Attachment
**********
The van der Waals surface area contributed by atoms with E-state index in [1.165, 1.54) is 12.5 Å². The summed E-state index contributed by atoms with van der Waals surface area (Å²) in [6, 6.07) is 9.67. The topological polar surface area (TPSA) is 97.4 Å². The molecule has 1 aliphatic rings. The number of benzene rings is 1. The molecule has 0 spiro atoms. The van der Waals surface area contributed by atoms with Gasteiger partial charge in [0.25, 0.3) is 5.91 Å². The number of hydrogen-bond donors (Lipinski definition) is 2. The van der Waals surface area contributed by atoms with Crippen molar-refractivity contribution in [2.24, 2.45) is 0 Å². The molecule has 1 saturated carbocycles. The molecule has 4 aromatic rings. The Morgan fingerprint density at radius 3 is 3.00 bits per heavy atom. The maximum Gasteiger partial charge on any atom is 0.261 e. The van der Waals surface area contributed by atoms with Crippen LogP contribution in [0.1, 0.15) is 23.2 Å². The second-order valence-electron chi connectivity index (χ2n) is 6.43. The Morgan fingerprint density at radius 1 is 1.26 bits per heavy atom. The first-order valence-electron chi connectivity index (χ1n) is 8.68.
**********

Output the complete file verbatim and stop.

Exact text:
The van der Waals surface area contributed by atoms with E-state index in [1.165, 1.54) is 12.5 Å². The summed E-state index contributed by atoms with van der Waals surface area (Å²) in [6, 6.07) is 9.67. The topological polar surface area (TPSA) is 97.4 Å². The molecule has 1 aliphatic rings. The number of benzene rings is 1. The molecule has 0 spiro atoms. The van der Waals surface area contributed by atoms with Gasteiger partial charge in [0.25, 0.3) is 5.91 Å². The number of hydrogen-bond donors (Lipinski definition) is 2. The van der Waals surface area contributed by atoms with Crippen molar-refractivity contribution in [2.24, 2.45) is 0 Å². The molecule has 1 saturated carbocycles. The molecule has 4 aromatic rings. The Morgan fingerprint density at radius 3 is 3.00 bits per heavy atom. The maximum Gasteiger partial charge on any atom is 0.261 e. The van der Waals surface area contributed by atoms with Crippen LogP contribution in [0.1, 0.15) is 23.2 Å². The second-order valence-electron chi connectivity index (χ2n) is 6.43. The Morgan fingerprint density at radius 1 is 1.26 bits per heavy atom. The first-order valence-electron chi connectivity index (χ1n) is 8.68.